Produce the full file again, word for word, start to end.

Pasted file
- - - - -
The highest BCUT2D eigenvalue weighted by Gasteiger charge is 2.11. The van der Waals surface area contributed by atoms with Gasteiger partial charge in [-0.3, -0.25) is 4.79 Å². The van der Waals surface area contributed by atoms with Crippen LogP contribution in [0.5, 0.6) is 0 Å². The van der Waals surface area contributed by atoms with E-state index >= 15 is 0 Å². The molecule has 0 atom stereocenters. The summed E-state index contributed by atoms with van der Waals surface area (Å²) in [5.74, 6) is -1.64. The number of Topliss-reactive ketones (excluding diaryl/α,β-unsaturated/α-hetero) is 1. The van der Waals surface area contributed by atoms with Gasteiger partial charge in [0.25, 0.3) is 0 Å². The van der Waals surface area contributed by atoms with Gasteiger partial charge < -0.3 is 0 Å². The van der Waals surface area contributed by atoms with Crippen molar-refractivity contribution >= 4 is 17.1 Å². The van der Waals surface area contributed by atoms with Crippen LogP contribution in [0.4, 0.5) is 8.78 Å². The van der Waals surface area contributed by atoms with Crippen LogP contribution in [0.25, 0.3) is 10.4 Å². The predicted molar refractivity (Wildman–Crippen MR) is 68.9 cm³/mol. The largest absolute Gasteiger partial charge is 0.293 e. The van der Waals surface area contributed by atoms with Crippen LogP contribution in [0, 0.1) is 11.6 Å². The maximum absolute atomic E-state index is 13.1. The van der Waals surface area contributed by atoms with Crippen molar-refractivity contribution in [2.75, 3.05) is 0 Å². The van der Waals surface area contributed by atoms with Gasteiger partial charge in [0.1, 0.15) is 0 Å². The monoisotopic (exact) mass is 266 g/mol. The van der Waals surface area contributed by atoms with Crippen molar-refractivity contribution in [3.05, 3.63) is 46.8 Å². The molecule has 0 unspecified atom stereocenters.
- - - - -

The highest BCUT2D eigenvalue weighted by Gasteiger charge is 2.11. The van der Waals surface area contributed by atoms with Gasteiger partial charge in [-0.3, -0.25) is 4.79 Å². The van der Waals surface area contributed by atoms with Crippen LogP contribution in [0.5, 0.6) is 0 Å². The van der Waals surface area contributed by atoms with E-state index >= 15 is 0 Å². The molecule has 0 atom stereocenters. The summed E-state index contributed by atoms with van der Waals surface area (Å²) in [5.74, 6) is -1.64. The number of Topliss-reactive ketones (excluding diaryl/α,β-unsaturated/α-hetero) is 1. The van der Waals surface area contributed by atoms with Gasteiger partial charge in [0.25, 0.3) is 0 Å². The van der Waals surface area contributed by atoms with Gasteiger partial charge < -0.3 is 0 Å². The van der Waals surface area contributed by atoms with Crippen molar-refractivity contribution >= 4 is 17.1 Å². The van der Waals surface area contributed by atoms with Crippen LogP contribution in [0.4, 0.5) is 8.78 Å². The van der Waals surface area contributed by atoms with Crippen LogP contribution in [0.25, 0.3) is 10.4 Å². The predicted molar refractivity (Wildman–Crippen MR) is 68.9 cm³/mol. The largest absolute Gasteiger partial charge is 0.293 e. The van der Waals surface area contributed by atoms with Crippen LogP contribution in [0, 0.1) is 11.6 Å². The maximum absolute atomic E-state index is 13.1. The van der Waals surface area contributed by atoms with Crippen molar-refractivity contribution in [2.75, 3.05) is 0 Å². The van der Waals surface area contributed by atoms with Gasteiger partial charge in [0.1, 0.15) is 0 Å². The monoisotopic (exact) mass is 266 g/mol. The van der Waals surface area contributed by atoms with Crippen molar-refractivity contribution in [3.05, 3.63) is 46.8 Å². The molecule has 0 unspecified atom stereocenters.